Teams searching for the missing Malaysia Airlines plane are to deploy a robotic submarine for the first time.
Search chief Angus Houston said the Bluefin-21 drone would be sent down as soon as possible to search for wreckage on the sea floor.
Teams have been using a towed pinger locator to listen for signals from the plane\’s "black box" flight recorders.
Air Chief Marshal Houston, who heads the joint agency co-ordinating the search effort, said that given no signals had been detected in six days, it was time to go underwater.
Authorities have warned that investigators will have lost their chief means of detection when the flight recorder transmitter batteries lose power. Those batteries are designed to operate for 30 days – possibly a little longer. The plane disappeared 38 days ago.
Australian Prime Minister Tony Abbott continues to sound notes of caution, stressing that trying to find anything nearly five kilometers below the surface of the Indian Ocean a thousand kilometers from land is a huge task that will not likely end any time soon.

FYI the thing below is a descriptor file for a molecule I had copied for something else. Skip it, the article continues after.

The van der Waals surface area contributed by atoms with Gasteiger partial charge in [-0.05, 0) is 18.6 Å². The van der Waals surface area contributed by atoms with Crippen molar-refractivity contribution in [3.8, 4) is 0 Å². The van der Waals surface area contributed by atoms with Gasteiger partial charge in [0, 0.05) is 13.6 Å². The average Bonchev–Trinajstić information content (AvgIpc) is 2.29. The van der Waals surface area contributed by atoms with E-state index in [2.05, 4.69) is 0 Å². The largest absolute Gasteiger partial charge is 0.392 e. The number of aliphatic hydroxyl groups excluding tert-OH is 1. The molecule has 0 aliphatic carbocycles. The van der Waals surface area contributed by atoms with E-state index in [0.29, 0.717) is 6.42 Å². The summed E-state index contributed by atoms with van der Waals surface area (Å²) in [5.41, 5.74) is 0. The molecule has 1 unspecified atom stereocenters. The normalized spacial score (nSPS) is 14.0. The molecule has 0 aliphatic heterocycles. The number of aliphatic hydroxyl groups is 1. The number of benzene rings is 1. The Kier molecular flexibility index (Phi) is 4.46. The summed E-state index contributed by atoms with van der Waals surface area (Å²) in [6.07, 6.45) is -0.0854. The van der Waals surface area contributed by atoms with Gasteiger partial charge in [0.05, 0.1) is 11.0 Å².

A leading Malaysian newspaper has said investigators probing the plane\’s disappearance suspect the co-pilot attempted to make a cell-phone call after the jetliner deviated from its original course.
The pro-government New Straits Times has said investigators believe the call ended abruptly after the phone made contact with a communications tower, as the jetliner flew at low altitude northwest of the island of Penang. The newspaper said its sources declined to reveal who the caller was trying to reach.
Malaysian Defense Minister Hishammuddin Hussein has cast doubt on the report, telling reporters he would have been informed about such a call if it had taken place.
Flight MH370 went missing on 8 March with 239 people on board. It was flying from Kuala Lumpur to Beijing when it lost contact with air traffic controllers over the South China Sea.